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Bontle ke Botho: Towards a cleaner and greener Gauteng


Lebogang Maile is a Provincial Executive Committee member of the ANC in Gauteng. He writes here in his personal capacity.

Despite being the smallest province, Gauteng generates 35% of South Africa’s waste material, putting pressure on its municipal waste management services. The provincial government remains determined to tackle the problem one municipality at a time.

Owing to the fact that it remains the country’s economic and industrial hub, Gauteng generates as much as 35% of South Africa’s total waste despite the fact that it remains the smallest province by land mass. Waste is an unavoidable by-product of human activity at a social and economic level.

Within contemporary society factors such as urbanisation, population growth, a steadily growing middle class, consumerism and technological advances have contributed to an increase in waste generation and Gauteng, as the heart of the South African economy, has been directly affected by these factors.

The growth of the Gauteng economy, with new developments and investments throughout the province, has put tremendous pressure on municipal waste management services. This has created a backlog in service delivery, aggravated by ageing waste-management infrastructure as well as waste-management resources.

It is for this reason that the Gauteng provincial government recently took its cleaning and greening programme, Bontle ke Botho (BkB), to one of the areas most affected by waste management challenges, Emfuleni. Through our Bontle ke Botho programme, which we have taken throughout the entire province during our term in office, we aim to mobilise our communities and society, in general, to have a greater awareness of environmental issues, which of course directly affect them and their lived conditions. We would also like to encourage our communities to engage in sustainable environmental actions through behavioural changes, stopping littering and the embracing of opportunities within the waste economy, such as recycling in order to generate an income, alleviate poverty and create jobs. We aim to enforce compliance of environmental standards within the industry and big business as we pursue an environmentally-friendly, ecologically astute, sustainable economic development growth path.

BkB hopes to create liveable and environmentally-sustainable residential areas within Gauteng and to restore dignity to our people through ensuring that our townships and cities are kept clean. As the young Ghanaian social activist and founder of the Smart Youth Volunteers Foundation, Lailah Gifty Akita, has highlighted:

The time to clean our city of any dirt begins with individual action for collective clean communities.”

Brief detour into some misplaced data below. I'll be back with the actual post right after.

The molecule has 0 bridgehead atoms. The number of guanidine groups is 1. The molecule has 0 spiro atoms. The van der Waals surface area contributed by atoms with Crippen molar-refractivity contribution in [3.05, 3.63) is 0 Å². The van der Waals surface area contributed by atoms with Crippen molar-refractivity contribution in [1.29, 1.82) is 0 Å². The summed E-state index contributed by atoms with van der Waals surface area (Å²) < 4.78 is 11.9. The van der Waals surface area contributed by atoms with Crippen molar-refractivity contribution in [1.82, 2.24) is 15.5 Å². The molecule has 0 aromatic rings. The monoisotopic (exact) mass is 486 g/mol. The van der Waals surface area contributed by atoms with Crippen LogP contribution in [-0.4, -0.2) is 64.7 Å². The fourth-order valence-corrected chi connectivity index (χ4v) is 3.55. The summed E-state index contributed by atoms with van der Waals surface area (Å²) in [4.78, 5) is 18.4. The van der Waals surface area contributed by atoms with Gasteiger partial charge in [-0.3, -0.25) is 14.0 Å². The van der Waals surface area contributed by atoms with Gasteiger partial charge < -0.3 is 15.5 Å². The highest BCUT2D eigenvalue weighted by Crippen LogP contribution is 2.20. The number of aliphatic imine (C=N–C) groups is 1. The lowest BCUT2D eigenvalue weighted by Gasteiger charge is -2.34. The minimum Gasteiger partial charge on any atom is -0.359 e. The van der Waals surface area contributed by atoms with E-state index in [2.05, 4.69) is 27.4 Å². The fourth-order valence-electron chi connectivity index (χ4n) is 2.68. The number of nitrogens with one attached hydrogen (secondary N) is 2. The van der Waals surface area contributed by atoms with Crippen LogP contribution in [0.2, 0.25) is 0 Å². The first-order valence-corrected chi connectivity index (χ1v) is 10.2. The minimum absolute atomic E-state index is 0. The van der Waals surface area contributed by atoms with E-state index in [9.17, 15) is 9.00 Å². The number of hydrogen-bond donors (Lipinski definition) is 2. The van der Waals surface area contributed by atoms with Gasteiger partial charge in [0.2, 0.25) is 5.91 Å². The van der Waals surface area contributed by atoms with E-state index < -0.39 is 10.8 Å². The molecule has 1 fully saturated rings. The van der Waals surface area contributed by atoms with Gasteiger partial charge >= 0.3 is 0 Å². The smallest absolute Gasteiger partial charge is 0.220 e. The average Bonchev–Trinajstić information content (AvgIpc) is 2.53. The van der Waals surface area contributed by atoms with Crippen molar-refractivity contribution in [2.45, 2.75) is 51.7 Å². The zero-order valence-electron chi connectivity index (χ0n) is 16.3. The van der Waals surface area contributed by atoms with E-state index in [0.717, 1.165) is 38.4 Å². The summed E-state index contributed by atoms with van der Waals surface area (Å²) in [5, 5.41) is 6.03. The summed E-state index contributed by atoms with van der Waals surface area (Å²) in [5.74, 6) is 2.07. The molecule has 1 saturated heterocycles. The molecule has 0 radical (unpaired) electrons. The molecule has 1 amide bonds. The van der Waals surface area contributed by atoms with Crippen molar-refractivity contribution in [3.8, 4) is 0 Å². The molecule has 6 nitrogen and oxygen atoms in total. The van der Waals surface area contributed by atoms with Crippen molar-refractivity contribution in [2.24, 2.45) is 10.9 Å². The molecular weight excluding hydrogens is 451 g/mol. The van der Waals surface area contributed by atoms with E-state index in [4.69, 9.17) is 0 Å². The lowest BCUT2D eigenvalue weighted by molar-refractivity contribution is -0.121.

We recently took the BkB programme to Emfuleni, as part of the interventions of the Gauteng provincial government announced by Premier David Makhura, when placing the municipality under administration last year in order to rescue it. We have helped the people of Emfuleni to deal with the waste management backlog and set in place a series of continuous actions that will assist the municipality to manage waste better in the long term. The intervention in Emfuleni consisted of a mass clean-up campaign over eight days involving the community itself and about 400 EPWP workers, as well as the deployment of other resources by the provincial government to attend to the municipality’s waste challenges.

The provincial government will also be deploying resources to all five regions that make up Gauteng, visiting all 529 wards within the province over 12 months in a R220-million programme that will employ 5,290 people (that equates to 10 people per ward) over the same period. We are serious about creating and guaranteeing a clean and green Gauteng in partnership with our communities, industry (big business) and other relevant stakeholders and taking advantage of opportunities within the waste economy to help address some of our developmental challenges.

Since 2014, we have made a lot of progress in supporting and promoting recycling and buy-back centres with facilities such as paper bailers, glass crushers, can bailers, personal protective equipment and forklifts, as well as training waste management cooperatives in order to equip and position them to take advantage of opportunities in the waste economy to earn an income as well as create jobs.

Through the BkB programme, we have made significant strides in promoting environmental education, supporting our people to contribute to the sustainable growth and development of the Gauteng economy and mobilising society to play a meaningful role in ensuring a cleaner, greener Gauteng city region that offers all of its citizens more dignified and amenable living conditions. DM

Lebogang Maile MPL is the Gauteng Member of the Executive Council for Economic Development, Environment, Agriculture and Rural Development. He is also a Provincial Working Committee member of the ANC in Gauteng who is heading up its election campaign within the province.


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